Panic Attacks: Other Perspectives

Sandy Rovner's excellent article on the anxiety disorders {Cover, May 22} brings hope to the many patients who suffer from them. The new treatments she describes allow patients who are immobilized by their symptoms to function again. While a very high percentage of patients are helped by these treatments, they are not cured. In many cases, the missing factor is psychotherapy, once the symptoms have been brought under control. Only psychotherapy gets at the underlying problems that cause these conditions to recur. In my experience, psychotherapy completes the cure. Ralph Wittenberg, MD Medical director Counseling Center of Northern Virginia Burke

I feel that irregular heartbeat as a cause for anxiety disorder was not stressed enough. When one's heart skips a beat or two, the sensation can be very frightening. This feeling seems to increase the frequency of irregular heartbeats, in turn causing panic -- and fear of more panic.

I suffered for years from panic attacks and was treated with various tranquilizers; then a cardiologist discovered my irregular heartbeat. After proper medication, my panic attacks stopped. Dorothy Maslin Charlotte Hall, Md.

As a panic disorder sufferer who became addicted to prescribed amounts of Xanax following doctor's orders, I was dismayed to see statements such as: "Some therapists say that many {anxiety sufferers} are addicted to drugs and alcohol, which anxious people use to medicate themselves and then become addicted." This is followed by: "Many people with panic attacks are prescribed Xanax . . ."

Xanax is a troubling, addictive drug with severe, prolonged withdrawal symptoms. Unfortunately, it is prescribed repeatedly to addiction-prone anxiety sufferers. It is high time the Food and Drug Administration and the medical community became informed enough to prevent this ridiculous paradox. Robin R. Gaiser Herndon

As someone who has been in treatment for agoraphobia and obsessive-compulsive disorder for 2 1/2 years, I found your informative article on anxiety did not seem to convey the anguish and despair felt by people with one of these disorders. For that reason, I'd like to share an excerpt from my diary, written two years ago:

"I have been homebound for seven months. I have withdrawn from the world and am trying to return. I'm mad, I'm sad, I'm angry, I'm tired, I'm confused. I'm crying, I'm desperate. I'm sorry for hurting my family. I'm anxious, I'm trembling. I hate agoraphobia; I want it to end -- please go away. I feel ugly, I feel empty. I want to be happy again -- if even just for a moment."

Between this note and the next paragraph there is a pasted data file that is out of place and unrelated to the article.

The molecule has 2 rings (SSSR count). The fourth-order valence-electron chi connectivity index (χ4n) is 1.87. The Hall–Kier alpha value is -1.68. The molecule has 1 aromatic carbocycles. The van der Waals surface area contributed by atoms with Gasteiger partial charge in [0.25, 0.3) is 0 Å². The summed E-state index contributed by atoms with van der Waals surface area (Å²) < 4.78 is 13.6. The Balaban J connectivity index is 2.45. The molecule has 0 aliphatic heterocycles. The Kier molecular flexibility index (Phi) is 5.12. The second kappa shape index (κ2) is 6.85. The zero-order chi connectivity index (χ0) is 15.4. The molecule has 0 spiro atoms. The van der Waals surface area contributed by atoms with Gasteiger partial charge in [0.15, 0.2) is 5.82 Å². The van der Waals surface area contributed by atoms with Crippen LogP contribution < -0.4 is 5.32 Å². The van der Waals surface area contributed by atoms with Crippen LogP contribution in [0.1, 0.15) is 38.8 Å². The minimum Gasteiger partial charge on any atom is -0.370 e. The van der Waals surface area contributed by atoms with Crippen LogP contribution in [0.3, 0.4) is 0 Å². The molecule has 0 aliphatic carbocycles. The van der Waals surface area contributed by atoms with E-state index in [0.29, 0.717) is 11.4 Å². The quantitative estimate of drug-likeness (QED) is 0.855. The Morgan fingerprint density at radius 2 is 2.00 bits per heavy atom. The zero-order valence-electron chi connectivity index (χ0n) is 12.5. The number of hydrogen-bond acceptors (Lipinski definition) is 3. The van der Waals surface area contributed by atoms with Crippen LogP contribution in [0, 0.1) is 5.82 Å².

I have returned to the world and, ironically, I feel that my life has been enriched by this dreadful disorder. A day at work, talking with a neighbor, walking my dog, even going to the grocery store -- all have new meaning for me. Brigit Barr-Rauscher Stevensville, Md.

Memory Loss Needs More Research

Dr. Nathan Billig {Second Opinion, May 15} is correct that "serious memory impairment is never part of normal aging and must be evaluated." Alzheimer's disease and other forms of dementia should be considered when anyone exhibits signs of serious memory impairment.

The National Institute on Aging estimates that 4 million Americans have Alzheimer's. Given these statistics, as well as the rapid growth of the aged population, Alzheimer's will continue to be a major health concern well into the next century.

For people with Alzheimer's and their families, the struggle with the disease is long and often frustrating. Intense research efforts will, it is hoped, yield a better understanding of both the normal and the diseased brain that will in turn shape our response to Alzheimer's.T. Franklin Williams, MD Director National Institute on Aging

Note: The NIA has recently established a national clearinghouse on Alzheimer's disease. For more information, write to the Alzheimer's Disease Education and Referral (ADEAR) Center, P.O. Box 8250, Silver Spring, Md., 20907-8250 or call 301-495-3311.

Medical Treatment in Jail

Regarding Larry Thompson's story on the physician in jail who is in need of treatment for cancer {Issues, June 5}, Reginald Jenkins, MD, is responsible for the entire department's health services and his title is assistant director for health services for the D.C. Department of Corrections. Dr. Jenkins is responsible for the well-being of 9,700 inmates in the entire correctional system. The D.C. jail, where about 1,600 of these inmates are housed, is located at 19th and E sts. SE. Pat Wheeler Communications officer Government of the District of Columbia Department of Corrections

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